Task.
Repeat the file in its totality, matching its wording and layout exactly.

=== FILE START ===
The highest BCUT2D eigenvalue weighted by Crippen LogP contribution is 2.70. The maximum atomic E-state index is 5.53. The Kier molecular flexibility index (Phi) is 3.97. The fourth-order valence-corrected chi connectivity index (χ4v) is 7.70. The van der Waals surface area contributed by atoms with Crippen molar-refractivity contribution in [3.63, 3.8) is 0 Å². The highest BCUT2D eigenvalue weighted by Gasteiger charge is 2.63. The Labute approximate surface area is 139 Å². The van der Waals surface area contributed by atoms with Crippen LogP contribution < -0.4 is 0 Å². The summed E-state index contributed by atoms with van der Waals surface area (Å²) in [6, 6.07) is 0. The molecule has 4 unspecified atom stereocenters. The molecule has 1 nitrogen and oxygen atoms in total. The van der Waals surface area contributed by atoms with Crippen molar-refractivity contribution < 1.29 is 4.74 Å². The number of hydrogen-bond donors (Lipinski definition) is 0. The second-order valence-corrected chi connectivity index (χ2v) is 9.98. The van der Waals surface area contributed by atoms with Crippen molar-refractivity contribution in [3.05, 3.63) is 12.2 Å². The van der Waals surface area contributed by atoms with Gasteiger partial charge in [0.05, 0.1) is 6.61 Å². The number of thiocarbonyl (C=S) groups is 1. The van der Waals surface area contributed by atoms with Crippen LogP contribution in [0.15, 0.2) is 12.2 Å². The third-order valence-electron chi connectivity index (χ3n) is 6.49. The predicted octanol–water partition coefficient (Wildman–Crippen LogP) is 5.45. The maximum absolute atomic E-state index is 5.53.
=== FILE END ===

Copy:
The highest BCUT2D eigenvalue weighted by Crippen LogP contribution is 2.70. The maximum atomic E-state index is 5.53. The Kier molecular flexibility index (Phi) is 3.97. The fourth-order valence-corrected chi connectivity index (χ4v) is 7.70. The van der Waals surface area contributed by atoms with Crippen molar-refractivity contribution in [3.63, 3.8) is 0 Å². The highest BCUT2D eigenvalue weighted by Gasteiger charge is 2.63. The Labute approximate surface area is 139 Å². The van der Waals surface area contributed by atoms with Crippen LogP contribution < -0.4 is 0 Å². The summed E-state index contributed by atoms with van der Waals surface area (Å²) in [6, 6.07) is 0. The molecule has 4 unspecified atom stereocenters. The molecule has 1 nitrogen and oxygen atoms in total. The van der Waals surface area contributed by atoms with Crippen molar-refractivity contribution < 1.29 is 4.74 Å². The number of hydrogen-bond donors (Lipinski definition) is 0. The second-order valence-corrected chi connectivity index (χ2v) is 9.98. The van der Waals surface area contributed by atoms with Crippen molar-refractivity contribution in [3.05, 3.63) is 12.2 Å². The van der Waals surface area contributed by atoms with Gasteiger partial charge in [0.05, 0.1) is 6.61 Å². The number of thiocarbonyl (C=S) groups is 1. The van der Waals surface area contributed by atoms with Crippen LogP contribution in [0.15, 0.2) is 12.2 Å². The third-order valence-electron chi connectivity index (χ3n) is 6.49. The predicted octanol–water partition coefficient (Wildman–Crippen LogP) is 5.45. The maximum absolute atomic E-state index is 5.53.